"At the dawn of 19100, your desk was the place to be"

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From today's Electronic Telegraph:

At the dawn of 19100, your desk was the place to be By Mark Steyn

"I'M gonna wait till the midnight hour," sang Tom Jones in Washington. "That's when my love comes tumblin' down." Across the great Republic, millions waited till the midnight hour, in the hope that the entire national infrastructure would come tumblin' down.

At the stroke of 12, Eastern Standard Time, things looked promising: the web site of America's official timekeeper, the so-called "atomic clock", welcomed us to the year 19100. If the government clock thought it was 19100, it would surely be mere nanoseconds before the power grids were exploding and the nukes flying. The six months' supply of Cheese-In-A-Can and year's supply of ammo would prove to be a sound investment.

But nothing happened - unless you were at the GoGo Mart in Lebanon, New Hampshire, where the gas pumps, bank machine and TriState Megabucks ticket dispenser packed up. Frankly, as societal meltdowns go, it left something to be desired. If the dawn of 19100 was, as its promoters insisted, "the greatest party of all time", the American people chose to play the role of an agoraphobic Cinderella.

"You shall go to the ball," decreed the fairy godmother. To which the humble scullery maid responded: "Are you nuts? That's the last place I want to be when the lights go out." But the Y2K bug's been corrected . . . "Yeah, well, I'm still not coming. What about all these crazy Algerian terrorists swarming down from Canada planning to blow the joint sky high?"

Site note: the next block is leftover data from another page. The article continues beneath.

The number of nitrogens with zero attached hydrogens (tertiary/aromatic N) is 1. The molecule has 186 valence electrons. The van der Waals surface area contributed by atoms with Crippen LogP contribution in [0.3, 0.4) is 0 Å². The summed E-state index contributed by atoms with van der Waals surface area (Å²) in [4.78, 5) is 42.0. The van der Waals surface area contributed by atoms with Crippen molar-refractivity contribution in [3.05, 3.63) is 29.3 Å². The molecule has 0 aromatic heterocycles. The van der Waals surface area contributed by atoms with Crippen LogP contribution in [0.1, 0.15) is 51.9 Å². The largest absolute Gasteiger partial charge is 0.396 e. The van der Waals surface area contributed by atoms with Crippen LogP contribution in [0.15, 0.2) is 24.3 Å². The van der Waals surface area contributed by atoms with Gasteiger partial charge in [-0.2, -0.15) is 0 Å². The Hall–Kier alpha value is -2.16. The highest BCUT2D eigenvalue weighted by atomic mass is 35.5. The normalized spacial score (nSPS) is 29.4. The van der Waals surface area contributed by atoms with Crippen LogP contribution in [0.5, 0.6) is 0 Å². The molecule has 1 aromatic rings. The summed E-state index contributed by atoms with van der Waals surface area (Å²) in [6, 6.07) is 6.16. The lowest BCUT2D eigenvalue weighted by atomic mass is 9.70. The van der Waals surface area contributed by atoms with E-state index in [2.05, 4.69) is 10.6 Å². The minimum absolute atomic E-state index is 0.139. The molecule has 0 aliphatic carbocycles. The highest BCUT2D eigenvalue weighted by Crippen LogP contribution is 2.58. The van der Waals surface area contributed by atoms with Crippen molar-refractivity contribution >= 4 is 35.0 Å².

But we've completely secured the area with thousands of cops and sniffer dogs that can detect traces of couscous. "Big deal." In the end, some 80 per cent of Americans stayed at home for Y2K, and many of the remaining 20 per cent were at the office. Indeed, by the big night, the greatest social cachet attached not to an invite for some grand millennial bash but to a demand to stay at your desk.

At many corporations, all "essential" personnel, from chief execs down, were supposed to be at their posts in case some Y2K computer glitch manifested itself. Gradually, it dawned on American socialites that, by definition, pretty much everyone who turned up at the party would be "non-essential" personnel, and who wants to be seen at a grand confab of the non-essential? Around the country, anyone who was anyone wasn't there.

"Every once in a thousand years there's a night like this," sang the Latin heart-throb Jon Secada. The Las Vegas Police Department, the constabulary of a town built on partying, were less impressed: "It's one of the quietest Friday nights in years." In New York, the Hilton and other midtown hotels were slashing rates to below $140 (#88). Event after event was cancelled, and those that went ahead were dramatically downsized.

The more the network anchors insisted we were on the brink of an exciting new era, the more it seemed like some tired oldies station. Midnight in New York: Billy Joel. Midnight in Denver: Neil Diamond. Midnight in Vegas: Paul Anka. You couldn't help thinking that suddenly, almost overnight, all these old rock stars seemed so last millennium.